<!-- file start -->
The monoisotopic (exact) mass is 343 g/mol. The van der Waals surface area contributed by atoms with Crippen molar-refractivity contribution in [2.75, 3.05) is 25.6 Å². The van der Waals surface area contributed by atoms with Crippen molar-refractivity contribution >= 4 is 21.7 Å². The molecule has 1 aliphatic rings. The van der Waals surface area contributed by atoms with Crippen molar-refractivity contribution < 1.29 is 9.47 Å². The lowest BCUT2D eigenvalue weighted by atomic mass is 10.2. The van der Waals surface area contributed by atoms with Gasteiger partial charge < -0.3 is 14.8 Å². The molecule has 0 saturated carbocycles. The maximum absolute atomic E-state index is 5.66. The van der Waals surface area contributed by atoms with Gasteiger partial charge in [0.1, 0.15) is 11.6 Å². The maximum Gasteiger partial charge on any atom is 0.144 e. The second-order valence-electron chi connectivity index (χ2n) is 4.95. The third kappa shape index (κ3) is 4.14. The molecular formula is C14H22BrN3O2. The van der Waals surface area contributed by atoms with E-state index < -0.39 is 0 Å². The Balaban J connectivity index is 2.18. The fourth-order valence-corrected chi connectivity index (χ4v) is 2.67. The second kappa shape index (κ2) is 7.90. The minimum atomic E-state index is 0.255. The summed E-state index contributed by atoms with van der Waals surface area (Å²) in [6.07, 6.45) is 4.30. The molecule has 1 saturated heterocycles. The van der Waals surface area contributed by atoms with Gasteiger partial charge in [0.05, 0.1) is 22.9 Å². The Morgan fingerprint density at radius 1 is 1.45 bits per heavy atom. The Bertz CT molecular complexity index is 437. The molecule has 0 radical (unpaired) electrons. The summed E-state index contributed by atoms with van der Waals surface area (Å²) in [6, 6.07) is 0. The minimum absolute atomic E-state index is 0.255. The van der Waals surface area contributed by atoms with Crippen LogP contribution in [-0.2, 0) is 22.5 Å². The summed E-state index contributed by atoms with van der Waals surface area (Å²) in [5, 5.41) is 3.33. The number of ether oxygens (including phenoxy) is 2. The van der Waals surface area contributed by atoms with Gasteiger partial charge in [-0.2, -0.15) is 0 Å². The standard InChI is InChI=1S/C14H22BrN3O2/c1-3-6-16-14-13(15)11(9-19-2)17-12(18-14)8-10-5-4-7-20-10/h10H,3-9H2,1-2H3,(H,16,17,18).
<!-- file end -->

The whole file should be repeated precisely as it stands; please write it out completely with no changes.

The monoisotopic (exact) mass is 343 g/mol. The van der Waals surface area contributed by atoms with Crippen molar-refractivity contribution in [2.75, 3.05) is 25.6 Å². The van der Waals surface area contributed by atoms with Crippen molar-refractivity contribution >= 4 is 21.7 Å². The molecule has 1 aliphatic rings. The van der Waals surface area contributed by atoms with Crippen molar-refractivity contribution < 1.29 is 9.47 Å². The lowest BCUT2D eigenvalue weighted by atomic mass is 10.2. The van der Waals surface area contributed by atoms with Gasteiger partial charge < -0.3 is 14.8 Å². The molecule has 0 saturated carbocycles. The maximum absolute atomic E-state index is 5.66. The van der Waals surface area contributed by atoms with Gasteiger partial charge in [0.1, 0.15) is 11.6 Å². The maximum Gasteiger partial charge on any atom is 0.144 e. The second-order valence-electron chi connectivity index (χ2n) is 4.95. The third kappa shape index (κ3) is 4.14. The molecular formula is C14H22BrN3O2. The van der Waals surface area contributed by atoms with E-state index < -0.39 is 0 Å². The Balaban J connectivity index is 2.18. The fourth-order valence-corrected chi connectivity index (χ4v) is 2.67. The second kappa shape index (κ2) is 7.90. The minimum atomic E-state index is 0.255. The summed E-state index contributed by atoms with van der Waals surface area (Å²) in [6.07, 6.45) is 4.30. The molecule has 1 saturated heterocycles. The van der Waals surface area contributed by atoms with Gasteiger partial charge in [0.05, 0.1) is 22.9 Å². The Morgan fingerprint density at radius 1 is 1.45 bits per heavy atom. The Bertz CT molecular complexity index is 437. The molecule has 0 radical (unpaired) electrons. The summed E-state index contributed by atoms with van der Waals surface area (Å²) in [6, 6.07) is 0. The minimum absolute atomic E-state index is 0.255. The van der Waals surface area contributed by atoms with Crippen LogP contribution in [-0.2, 0) is 22.5 Å². The summed E-state index contributed by atoms with van der Waals surface area (Å²) in [5, 5.41) is 3.33. The number of ether oxygens (including phenoxy) is 2. The van der Waals surface area contributed by atoms with Gasteiger partial charge in [-0.2, -0.15) is 0 Å². The standard InChI is InChI=1S/C14H22BrN3O2/c1-3-6-16-14-13(15)11(9-19-2)17-12(18-14)8-10-5-4-7-20-10/h10H,3-9H2,1-2H3,(H,16,17,18).